Exploring the Trifecta of Tax Changes
How contractors can leverage pandemic relief, new tax laws & untapped opportunities

When you’re applying the same business practices day in and day out, there’s not much room for change. Real change often takes a different approach. With a new administration in Washington come new tax laws, and construction businesses should take the time to digest them. Some of the new laws were a response to the pandemic, and others represent a shift in policy. Viewed in conjunction with tax deferrals and other strategies in existence for years, new opportunities to help keep money invested in day-to-day operations and manage cash flow needs are now available.


Tax Credits

Research & Development

The Research and Development (R&D) tax credit has been available for more than 40 years, yet it is often underutilized. Contractors who create or improve a product or process in the course of their business can benefit from the credit. A number of industry-specific activities, including innovative design build and innovative delivery methods, open the door for credits that could amount to a dollar-for-dollar reduction in tax liability for certain R&D expenses. In addition to the federal R&D tax credit, many states offer R&D tax credits of their own.

Work Opportunity Tax Credit

The Work Opportunity Tax Credit (WOTC) is a federal tax incentive that provides a credit to contractors for hiring employees from target groups that consistently face barriers to employment. These groups include qualified veterans, qualified ex-felons and recipients of supplemental security income (SSI) benefits. Many contractors could benefit from this tax credit and should establish systems within their hiring departments that lead to new opportunities to hire overlooked talent.

Employee Retention Tax Credit

The Employee Retention Tax Credit (ERTC), established by the Coronavirus Aid, Relief and Economic Security (CARES) Act, is aimed to encourage employers to retain their workforce through the economic challenges caused by the COVID-19 pandemic. The ERTC is available for part of 2020 and 2021.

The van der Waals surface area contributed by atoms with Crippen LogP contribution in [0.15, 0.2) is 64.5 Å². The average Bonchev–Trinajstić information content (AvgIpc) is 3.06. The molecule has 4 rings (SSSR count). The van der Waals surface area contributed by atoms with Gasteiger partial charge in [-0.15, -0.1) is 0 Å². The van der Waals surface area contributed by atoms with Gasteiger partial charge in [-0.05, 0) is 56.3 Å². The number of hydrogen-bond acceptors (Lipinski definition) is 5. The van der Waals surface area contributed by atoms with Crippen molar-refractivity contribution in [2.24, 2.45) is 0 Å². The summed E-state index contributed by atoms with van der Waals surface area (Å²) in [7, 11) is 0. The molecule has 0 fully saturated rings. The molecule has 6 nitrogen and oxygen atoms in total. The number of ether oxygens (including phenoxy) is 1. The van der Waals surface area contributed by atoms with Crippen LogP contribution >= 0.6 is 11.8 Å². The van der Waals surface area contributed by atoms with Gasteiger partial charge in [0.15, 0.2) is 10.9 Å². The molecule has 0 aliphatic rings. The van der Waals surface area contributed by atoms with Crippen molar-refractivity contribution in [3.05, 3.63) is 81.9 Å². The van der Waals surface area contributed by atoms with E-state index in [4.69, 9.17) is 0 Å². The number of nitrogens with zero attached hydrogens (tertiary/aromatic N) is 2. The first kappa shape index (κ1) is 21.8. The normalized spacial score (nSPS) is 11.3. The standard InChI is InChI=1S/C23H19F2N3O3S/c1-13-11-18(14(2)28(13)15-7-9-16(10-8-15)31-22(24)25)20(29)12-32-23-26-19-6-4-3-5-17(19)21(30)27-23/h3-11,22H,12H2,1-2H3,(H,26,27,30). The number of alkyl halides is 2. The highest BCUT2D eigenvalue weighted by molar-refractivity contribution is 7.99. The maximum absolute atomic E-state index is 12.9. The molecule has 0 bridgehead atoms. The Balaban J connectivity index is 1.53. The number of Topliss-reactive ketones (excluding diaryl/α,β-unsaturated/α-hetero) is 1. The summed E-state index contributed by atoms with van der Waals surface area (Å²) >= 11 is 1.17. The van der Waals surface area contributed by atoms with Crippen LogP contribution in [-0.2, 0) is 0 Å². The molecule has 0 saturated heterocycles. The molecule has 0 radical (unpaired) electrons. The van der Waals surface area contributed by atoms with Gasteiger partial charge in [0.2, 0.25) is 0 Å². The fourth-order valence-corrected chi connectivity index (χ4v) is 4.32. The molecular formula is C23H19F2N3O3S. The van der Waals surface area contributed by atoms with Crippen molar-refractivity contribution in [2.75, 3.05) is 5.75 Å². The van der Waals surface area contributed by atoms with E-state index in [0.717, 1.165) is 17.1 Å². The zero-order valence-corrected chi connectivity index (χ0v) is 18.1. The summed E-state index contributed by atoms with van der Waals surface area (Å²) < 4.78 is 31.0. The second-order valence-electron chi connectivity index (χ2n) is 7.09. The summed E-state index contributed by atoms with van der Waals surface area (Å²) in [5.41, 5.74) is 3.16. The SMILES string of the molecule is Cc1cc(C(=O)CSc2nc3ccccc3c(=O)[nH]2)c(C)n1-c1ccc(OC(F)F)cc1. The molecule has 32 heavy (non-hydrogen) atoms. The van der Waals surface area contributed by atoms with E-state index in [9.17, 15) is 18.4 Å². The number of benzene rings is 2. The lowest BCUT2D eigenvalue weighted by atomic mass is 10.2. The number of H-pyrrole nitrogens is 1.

For 2021, the ERTC was significantly modified to allow businesses and contractors that received a first and second round of Paycheck Protection Program (PPP) loans to be eligible for the ERTC, so long as the same wages were not used for the ERTC and PPP.

Contractors can qualify for the ERTC in one of two ways: via the governmental order rule, where business operations were fully or partially suspended by a governmental mandate, or via a significant reduction in gross receipts. Below is a summary of certain rules under the ERTC for 2020 and 2021:

Gross Receipts

For 2020, the ERTC gross receipts test is met if gross receipts were down by 50% in a 2020 quarter from a comparable 2019 quarter.

For 2021, the ERTC gross receipts test is met if gross receipts were down by 20% in a 2021 quarter from a comparable 2019 quarter.

Maximum Credit Available

For 2020, the ERTC is a 50% tax credit on qualified wages, up to $10,000 per employee. Therefore, the maximum credit per eligible employee is $5,000.

For 2021, the ERTC credit was increased from 50% to 70%. In addition, the credit is allowed per employee per quarter. Therefore, the maximum credit is $7,000 per employee per quarter (for the first three quarters of 2021).


Qualified Wages

In 2020, for employers with 100 or fewer employees, wages qualified for the credit if they were paid to employees, whether or not the employees were providing services. For employers with more than 100 employees, only wages paid to employees who were not providing services qualified.

In 2021, the ERTC was modified
to increase the 100-employee limit to 500 employees. Therefore, if the employer had 500 or fewer full-time employees in 2019, wages paid to employees qualify regardless of whether the employees provided services.


Tax Deferrals

The IRS specifically addresses tax matters and construction industry issues within Internal Revenue Code Section 460 for long-term contracts. Although construction contract rules can be complex, this code section offers tax planning opportunities that can help construction contractors save on long-term contracts. Tax deferrals contractors should consider include: